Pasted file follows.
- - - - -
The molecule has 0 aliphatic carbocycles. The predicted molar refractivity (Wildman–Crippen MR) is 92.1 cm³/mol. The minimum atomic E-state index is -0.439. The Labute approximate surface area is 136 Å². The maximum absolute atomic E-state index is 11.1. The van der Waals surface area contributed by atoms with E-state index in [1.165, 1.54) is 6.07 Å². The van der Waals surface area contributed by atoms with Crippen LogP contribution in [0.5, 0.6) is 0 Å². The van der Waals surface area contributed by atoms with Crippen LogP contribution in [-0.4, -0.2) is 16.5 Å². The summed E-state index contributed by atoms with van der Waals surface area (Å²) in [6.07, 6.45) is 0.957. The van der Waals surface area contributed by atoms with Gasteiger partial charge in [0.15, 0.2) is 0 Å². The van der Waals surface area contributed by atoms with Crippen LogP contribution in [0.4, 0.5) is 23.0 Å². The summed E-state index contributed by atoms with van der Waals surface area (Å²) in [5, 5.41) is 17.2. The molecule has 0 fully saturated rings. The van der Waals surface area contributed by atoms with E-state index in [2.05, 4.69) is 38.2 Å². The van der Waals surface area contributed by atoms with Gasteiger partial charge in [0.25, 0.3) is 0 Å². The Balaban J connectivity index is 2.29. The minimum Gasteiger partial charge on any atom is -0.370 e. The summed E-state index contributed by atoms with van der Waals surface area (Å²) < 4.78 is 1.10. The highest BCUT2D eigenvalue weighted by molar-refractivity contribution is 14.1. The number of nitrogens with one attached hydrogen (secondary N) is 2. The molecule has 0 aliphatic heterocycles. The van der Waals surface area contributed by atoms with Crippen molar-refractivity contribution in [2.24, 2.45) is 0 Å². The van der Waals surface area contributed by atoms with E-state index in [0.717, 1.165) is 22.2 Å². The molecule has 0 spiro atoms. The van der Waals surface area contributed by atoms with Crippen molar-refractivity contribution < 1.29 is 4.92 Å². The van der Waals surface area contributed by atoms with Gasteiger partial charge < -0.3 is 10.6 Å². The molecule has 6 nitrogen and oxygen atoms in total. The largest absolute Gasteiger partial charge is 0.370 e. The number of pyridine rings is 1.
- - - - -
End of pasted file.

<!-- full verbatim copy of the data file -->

The molecule has 0 aliphatic carbocycles. The predicted molar refractivity (Wildman–Crippen MR) is 92.1 cm³/mol. The minimum atomic E-state index is -0.439. The Labute approximate surface area is 136 Å². The maximum absolute atomic E-state index is 11.1. The van der Waals surface area contributed by atoms with E-state index in [1.165, 1.54) is 6.07 Å². The van der Waals surface area contributed by atoms with Crippen LogP contribution in [0.5, 0.6) is 0 Å². The van der Waals surface area contributed by atoms with Crippen LogP contribution in [-0.4, -0.2) is 16.5 Å². The summed E-state index contributed by atoms with van der Waals surface area (Å²) in [6.07, 6.45) is 0.957. The van der Waals surface area contributed by atoms with Gasteiger partial charge in [0.15, 0.2) is 0 Å². The van der Waals surface area contributed by atoms with Crippen LogP contribution in [0.4, 0.5) is 23.0 Å². The summed E-state index contributed by atoms with van der Waals surface area (Å²) in [5, 5.41) is 17.2. The molecule has 0 fully saturated rings. The van der Waals surface area contributed by atoms with E-state index in [2.05, 4.69) is 38.2 Å². The van der Waals surface area contributed by atoms with Gasteiger partial charge in [0.25, 0.3) is 0 Å². The Balaban J connectivity index is 2.29. The minimum Gasteiger partial charge on any atom is -0.370 e. The summed E-state index contributed by atoms with van der Waals surface area (Å²) < 4.78 is 1.10. The highest BCUT2D eigenvalue weighted by molar-refractivity contribution is 14.1. The number of nitrogens with one attached hydrogen (secondary N) is 2. The molecule has 0 aliphatic heterocycles. The van der Waals surface area contributed by atoms with Crippen molar-refractivity contribution in [2.24, 2.45) is 0 Å². The van der Waals surface area contributed by atoms with E-state index in [0.717, 1.165) is 22.2 Å². The molecule has 0 spiro atoms. The van der Waals surface area contributed by atoms with Crippen molar-refractivity contribution < 1.29 is 4.92 Å². The van der Waals surface area contributed by atoms with Gasteiger partial charge < -0.3 is 10.6 Å². The molecule has 6 nitrogen and oxygen atoms in total. The largest absolute Gasteiger partial charge is 0.370 e. The number of pyridine rings is 1.